When you flush the toilet, a bunch of mechanical parts let wastewater drain, clean water flow to the bowl, and the tank refill. You probably don’t think too much about how this works. But if something goes awry, the toilet overflowing is an experience you’re not likely to forget.
Panic will not help the situation. But you’re not destined to have dirty water all over your house. If the water rises and starts to overflow, here are immediate steps you need to take:
- Turn Off the Water Valve: There’s a small valve under the toilet near where it connects to the plumbing in the wall. Turn it clockwise to shut the water supply to the fixture. Whatever you do, don’t flush the toilet again. A clog is preventing the water from draining, so adding more water will just mean a bigger mess.
- Close the Flapper: Open the tank and look for a rubber circle over a drain. It’s attached to a metal lever or chain that moves it when you flush. Physically push the flapper closed to create a seal that stops water from going into the bowl.
- Secure the Float: A float cup or float ball sits on top of the water in the toilet tank. Float cups have a fill valve running through them; float balls are attached to a lever. Tie up or rig the float so it can no longer move, and water cannot continue to fill the tank.
After You Stop the Toilet Overflowing
Once you stop the flow, it may feel like an achievement, but the work isn’t over. You must remove the excess water to prevent the toilet from overflowing again. Since it won’t drain, use a cup or bucket to collect the water and pour it down the sink or bathtub drain. A wet vacuum can also be used.
You then must immediately dry the floors, or water damage can happen quickly. On a solid floor, sop up the water with towels. But if water overflows onto a carpet, fold up a dry towel and place it over the spill. Then place a heavy item on the towel and leave it there for 30 to 60 minutes. This will give it enough time to soak up the water.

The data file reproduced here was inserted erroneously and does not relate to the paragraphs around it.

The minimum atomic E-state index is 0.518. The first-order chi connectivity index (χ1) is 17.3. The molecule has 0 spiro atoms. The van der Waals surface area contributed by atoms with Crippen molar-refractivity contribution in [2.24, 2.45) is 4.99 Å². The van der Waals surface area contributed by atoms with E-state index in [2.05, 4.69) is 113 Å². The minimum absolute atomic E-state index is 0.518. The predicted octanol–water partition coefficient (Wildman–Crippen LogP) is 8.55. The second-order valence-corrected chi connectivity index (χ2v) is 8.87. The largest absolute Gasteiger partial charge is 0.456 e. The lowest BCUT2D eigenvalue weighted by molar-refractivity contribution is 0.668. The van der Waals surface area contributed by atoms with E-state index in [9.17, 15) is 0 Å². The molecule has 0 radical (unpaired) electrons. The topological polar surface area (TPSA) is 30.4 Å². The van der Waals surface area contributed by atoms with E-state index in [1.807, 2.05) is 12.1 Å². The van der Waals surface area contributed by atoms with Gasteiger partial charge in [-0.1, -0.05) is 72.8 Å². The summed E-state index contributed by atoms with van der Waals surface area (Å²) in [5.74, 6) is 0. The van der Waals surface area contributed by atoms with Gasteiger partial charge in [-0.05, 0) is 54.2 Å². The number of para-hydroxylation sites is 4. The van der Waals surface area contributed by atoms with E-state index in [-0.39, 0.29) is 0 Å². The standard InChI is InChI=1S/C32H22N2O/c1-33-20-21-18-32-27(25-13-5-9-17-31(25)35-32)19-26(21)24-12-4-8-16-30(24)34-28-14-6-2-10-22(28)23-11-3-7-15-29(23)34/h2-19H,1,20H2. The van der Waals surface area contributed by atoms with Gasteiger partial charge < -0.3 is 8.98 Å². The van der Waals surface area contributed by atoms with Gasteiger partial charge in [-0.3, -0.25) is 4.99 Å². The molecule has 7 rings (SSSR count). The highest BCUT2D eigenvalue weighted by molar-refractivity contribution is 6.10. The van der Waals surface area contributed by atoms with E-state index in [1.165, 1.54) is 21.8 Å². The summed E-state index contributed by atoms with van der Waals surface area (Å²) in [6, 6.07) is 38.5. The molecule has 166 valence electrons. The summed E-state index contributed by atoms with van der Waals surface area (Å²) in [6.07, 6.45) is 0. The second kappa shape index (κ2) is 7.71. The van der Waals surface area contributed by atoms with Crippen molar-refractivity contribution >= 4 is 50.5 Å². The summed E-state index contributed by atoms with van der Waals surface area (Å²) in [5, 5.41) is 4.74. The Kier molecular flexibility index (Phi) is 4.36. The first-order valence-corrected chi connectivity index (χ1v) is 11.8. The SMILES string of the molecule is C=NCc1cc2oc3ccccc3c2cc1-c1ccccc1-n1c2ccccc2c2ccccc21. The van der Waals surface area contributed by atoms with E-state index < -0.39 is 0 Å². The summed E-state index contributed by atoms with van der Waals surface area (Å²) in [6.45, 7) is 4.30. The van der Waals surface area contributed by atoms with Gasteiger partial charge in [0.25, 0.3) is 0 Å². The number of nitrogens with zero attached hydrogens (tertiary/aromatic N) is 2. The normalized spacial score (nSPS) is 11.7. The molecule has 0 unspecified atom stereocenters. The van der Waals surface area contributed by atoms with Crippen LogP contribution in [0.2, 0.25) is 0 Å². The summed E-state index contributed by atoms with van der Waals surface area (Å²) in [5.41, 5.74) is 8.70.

If there’s waste and/or debris in the water (which is a possibility with a toilet), you need to exercise caution. It’s best to wear gloves, if you have them. Place any solids in a garbage bag and dispose of it properly. When you’re done and all excess water is cleaned up, disinfect every surface that was touched by toilet water.
Remove the Blockage
Your work area should now be safe and sanitary. Using a plunger, place the cup end over the drain at the bottom of the toilet, submerged in water. Move the plunger up and down rapidly and steadily several times. If the toilet drains, great, but if not, look for a foreign object; wearing gloves, you may be able to reach in and grab it. More difficult clogs may require a toilet snake or a professional plumber to be removed.
When to Call a Plumber
It shouldn’t take more than two or three tries to get the toilet working again. If so, there may be a more serious plumbing issue. Call for help when the toilet still won’t flush or overflows after you turn on the water supply valve and return the float to its normal position.
Contact Village Plumbing and Air
When your toilet is overflowing, Village Plumbing can troubleshoot, diagnose, and fix the underlying problem. Our licensed plumbing technicians specialize in clogged toilet repairs and other plumbing services. We respond to emergencies 24/7. Whenever your toilet is clogged or starts overflowing, call 713-526-1491 and we’ll dispatch a crew to your Houston area home to restore your toilet, safety, and peace-of-mind.